Future Engineers

I came across this interesting article in the WSJ: Reading, Writing and Engineering about an engineering program that is being taught at the elementary school level.    The "…effort is being spurred, in part, by concerns that in math and science, American students are falling behind other countries — particularly such industrial competitors as Japan and South Korea."

The program focuses on getting kids to practice real world theory – making play-doh in a "scientific fashion" as opposed to teaching theory.  The article focuses on the corporate sponsorship (or self-interest) aspect of it and says that proponents are awaiting a release of a study this year to assess the impact of teaching engineering using these different methods. 

I wonder if the making play-doh really does equate to a higher interest in chemical engineering, or does it just wind up as "The time we got to make play-doh in class."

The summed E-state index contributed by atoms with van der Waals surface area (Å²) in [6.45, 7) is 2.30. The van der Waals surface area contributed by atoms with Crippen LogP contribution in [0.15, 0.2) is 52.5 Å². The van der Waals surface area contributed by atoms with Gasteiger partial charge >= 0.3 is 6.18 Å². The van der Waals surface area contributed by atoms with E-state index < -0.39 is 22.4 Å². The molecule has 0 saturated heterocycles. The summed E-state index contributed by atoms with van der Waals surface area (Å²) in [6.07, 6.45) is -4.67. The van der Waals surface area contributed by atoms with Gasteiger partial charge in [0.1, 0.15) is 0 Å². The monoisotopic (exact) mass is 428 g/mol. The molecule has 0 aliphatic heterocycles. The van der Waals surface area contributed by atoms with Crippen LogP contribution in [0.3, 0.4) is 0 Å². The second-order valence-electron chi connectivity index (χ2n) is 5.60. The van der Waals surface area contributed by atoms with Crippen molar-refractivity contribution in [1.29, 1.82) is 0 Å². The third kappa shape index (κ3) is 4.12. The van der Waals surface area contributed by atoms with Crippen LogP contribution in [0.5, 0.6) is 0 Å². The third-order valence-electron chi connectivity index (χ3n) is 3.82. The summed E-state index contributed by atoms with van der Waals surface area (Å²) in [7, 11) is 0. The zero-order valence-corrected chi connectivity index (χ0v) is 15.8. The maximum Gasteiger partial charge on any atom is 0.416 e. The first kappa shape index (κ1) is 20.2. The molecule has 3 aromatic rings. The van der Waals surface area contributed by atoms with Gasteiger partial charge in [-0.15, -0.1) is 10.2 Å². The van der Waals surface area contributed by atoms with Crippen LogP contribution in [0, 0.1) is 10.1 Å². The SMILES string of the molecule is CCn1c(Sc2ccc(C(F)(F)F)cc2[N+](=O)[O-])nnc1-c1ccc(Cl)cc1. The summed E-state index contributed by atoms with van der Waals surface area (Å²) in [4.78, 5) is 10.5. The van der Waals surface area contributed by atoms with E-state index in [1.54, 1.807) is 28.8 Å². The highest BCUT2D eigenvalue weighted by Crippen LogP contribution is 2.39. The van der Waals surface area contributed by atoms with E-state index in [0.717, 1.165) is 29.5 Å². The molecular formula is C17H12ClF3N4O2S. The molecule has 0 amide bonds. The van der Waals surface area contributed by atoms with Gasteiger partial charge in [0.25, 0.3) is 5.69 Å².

Any teachers or parents out there who have experience in a hands on science teaching program and the impact,if any, it had on the kids?


One Reply to “Future Engineers”

  1. I think this method takes away much of the fear many girls feel when approaching the maths and sciences. I worked a “Horizons” program for several years where the girls (4th-5th graders) picked workshops to attend where they learned about a math/science career and then got to do something hands-on related to that career. It was amazing to watch them get excited about a career that they had never considered as an option before!

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